What is clear is that Brexit is not going to change the UK's membership of ESA. The Government has stressed that membership of the ESA is "an important part of our overall investment in space". While joint EA and EU programmes, such as the Galileo global navigation satellite system, may be affected, the UK's core role in ESA is well set going forward. With the space industry now worth £13.7 billion to the UK economy, the UK's funding commitment to ESA at the December 2016 Ministerial shows that the government recognises the importance of the space sector.
Nevertheless, funding under the EU Horizon 2020 programme created to support research and innovation will be impacted: Horizon 2020 grants are available to EU member states alone. Therefore this funding will cease to be available following Brexit, unless the Government agrees a continuation in its negotiations with the EU. The good news for recipients of Horizon 2020 funding, however, is that the UK Government has pledged to underwrite any awards made under the programme where the projects continue to run after Brexit.
A sunset for EU regulations?
After Brexit, the UK would in principle have flexibility to reverse or amend laws driven by EU legislation. In its Brexit White Paper, the government confirms that UK laws will remain the same following the exit from Europe, but over time these will be amended and diverge from EU law. How far (and how quickly) this happens in practice remains to be seen, since broader factors of mutual recognition and cross-border trade may encourage the UK to keep many EU-derived measures in place.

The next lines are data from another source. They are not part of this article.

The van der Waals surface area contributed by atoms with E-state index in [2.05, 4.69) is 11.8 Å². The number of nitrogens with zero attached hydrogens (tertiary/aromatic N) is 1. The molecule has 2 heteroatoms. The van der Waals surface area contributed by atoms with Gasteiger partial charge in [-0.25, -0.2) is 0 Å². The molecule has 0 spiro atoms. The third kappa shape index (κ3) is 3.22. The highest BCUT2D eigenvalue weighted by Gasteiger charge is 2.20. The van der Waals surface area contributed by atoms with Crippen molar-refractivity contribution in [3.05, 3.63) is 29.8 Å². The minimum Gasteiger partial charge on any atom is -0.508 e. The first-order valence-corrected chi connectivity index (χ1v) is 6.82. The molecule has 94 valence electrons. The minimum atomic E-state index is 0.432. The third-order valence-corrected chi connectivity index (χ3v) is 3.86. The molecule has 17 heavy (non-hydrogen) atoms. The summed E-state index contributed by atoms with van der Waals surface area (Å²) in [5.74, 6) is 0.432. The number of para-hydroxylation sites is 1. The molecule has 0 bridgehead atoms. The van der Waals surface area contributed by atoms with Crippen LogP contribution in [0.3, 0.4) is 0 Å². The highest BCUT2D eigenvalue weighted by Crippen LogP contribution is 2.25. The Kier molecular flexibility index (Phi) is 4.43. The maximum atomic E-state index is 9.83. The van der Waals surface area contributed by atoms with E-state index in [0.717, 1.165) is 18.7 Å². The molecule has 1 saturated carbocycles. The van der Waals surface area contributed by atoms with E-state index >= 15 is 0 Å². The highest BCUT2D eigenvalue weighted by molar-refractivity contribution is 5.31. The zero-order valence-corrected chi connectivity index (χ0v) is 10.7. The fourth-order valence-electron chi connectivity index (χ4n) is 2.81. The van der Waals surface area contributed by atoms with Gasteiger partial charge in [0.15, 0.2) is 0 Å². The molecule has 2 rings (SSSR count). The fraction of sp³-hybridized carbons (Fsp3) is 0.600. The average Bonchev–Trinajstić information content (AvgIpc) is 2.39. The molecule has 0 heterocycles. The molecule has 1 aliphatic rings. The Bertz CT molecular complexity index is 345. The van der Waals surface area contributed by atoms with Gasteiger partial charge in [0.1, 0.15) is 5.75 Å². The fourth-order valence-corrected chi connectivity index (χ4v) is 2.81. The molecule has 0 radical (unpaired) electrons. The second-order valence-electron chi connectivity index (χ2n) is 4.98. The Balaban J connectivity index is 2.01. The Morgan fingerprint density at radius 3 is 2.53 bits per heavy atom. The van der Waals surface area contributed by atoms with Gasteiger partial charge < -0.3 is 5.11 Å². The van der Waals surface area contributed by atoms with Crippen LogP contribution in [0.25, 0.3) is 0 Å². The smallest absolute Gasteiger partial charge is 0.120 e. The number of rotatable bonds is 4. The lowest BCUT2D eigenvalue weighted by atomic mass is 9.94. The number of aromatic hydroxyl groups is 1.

One area that could be a target for amendment is the regulatory harmonisation measures in telecoms. However, there are questions about how far the UK would want to diverge from established European principles, especially as greater harmonisation would assist with cross-border operations on all levels. In theory, Ofcom could operate in a more independent fashion outside the EU, but in many areas affecting space business, international norms may drive the UK to follow existing laws.